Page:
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Waiting Times in A&E Are Going Up

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The Department of Health has released figures that show a shocking increase in the length of time that many people are waiting to be seen in Accident and Emergency departments up and down the country.

The second quarter in 2010 saw 86,626 people having to wait longer than the four hour period that is recommended by government guidelines. This shot up to 165,279 in the same period in 2011. This has worried some who are saying that Andrew Lansley’s decision to get rid of the target for waiting times was the wrong one to make.

However the broad picture still tells us that most people are being seen within the four hour time period. The figure given above equates to approximately 3% of all patients visiting A&E during the second quarter of the year. This is double the percentage that was recorded last year.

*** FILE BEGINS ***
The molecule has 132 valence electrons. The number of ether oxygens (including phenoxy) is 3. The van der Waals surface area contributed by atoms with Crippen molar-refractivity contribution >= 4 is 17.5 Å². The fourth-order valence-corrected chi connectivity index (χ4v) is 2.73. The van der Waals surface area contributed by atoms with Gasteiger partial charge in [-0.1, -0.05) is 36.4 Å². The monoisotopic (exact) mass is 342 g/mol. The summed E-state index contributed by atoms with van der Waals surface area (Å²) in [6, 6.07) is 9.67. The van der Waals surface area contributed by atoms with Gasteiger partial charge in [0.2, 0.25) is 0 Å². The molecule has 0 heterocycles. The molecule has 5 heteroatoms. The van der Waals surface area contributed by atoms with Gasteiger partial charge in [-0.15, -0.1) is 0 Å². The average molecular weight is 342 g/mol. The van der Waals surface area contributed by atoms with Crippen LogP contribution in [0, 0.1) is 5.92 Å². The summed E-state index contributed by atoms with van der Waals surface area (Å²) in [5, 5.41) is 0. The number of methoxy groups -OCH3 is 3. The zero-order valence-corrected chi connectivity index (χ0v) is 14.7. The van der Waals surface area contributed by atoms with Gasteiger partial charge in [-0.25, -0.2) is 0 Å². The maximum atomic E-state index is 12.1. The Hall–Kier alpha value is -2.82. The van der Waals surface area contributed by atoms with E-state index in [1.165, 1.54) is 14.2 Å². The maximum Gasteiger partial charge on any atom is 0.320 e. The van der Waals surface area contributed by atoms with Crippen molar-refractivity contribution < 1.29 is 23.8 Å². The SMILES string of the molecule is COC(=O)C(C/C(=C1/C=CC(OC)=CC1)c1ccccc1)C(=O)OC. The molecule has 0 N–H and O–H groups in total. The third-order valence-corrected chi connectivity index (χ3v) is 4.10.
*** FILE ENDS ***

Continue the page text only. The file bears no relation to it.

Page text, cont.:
A spokesperson for the Department of Health said: “For the first time, we are measuring the overall quality of care in A&E, as well as the time spent in A&E, which allows doctors to decide what is best for their patients. These figures confirm that, through this change, waiting times remain low and stable.”

No doubt the opposition will seek to make political gain from these figures. But the spokesperson for the DoH added: “For the first time we are measuring the overall quality of care in A&E, as well as the time spent in A&E.” Clearly this is something that is important for the coalition government to do.


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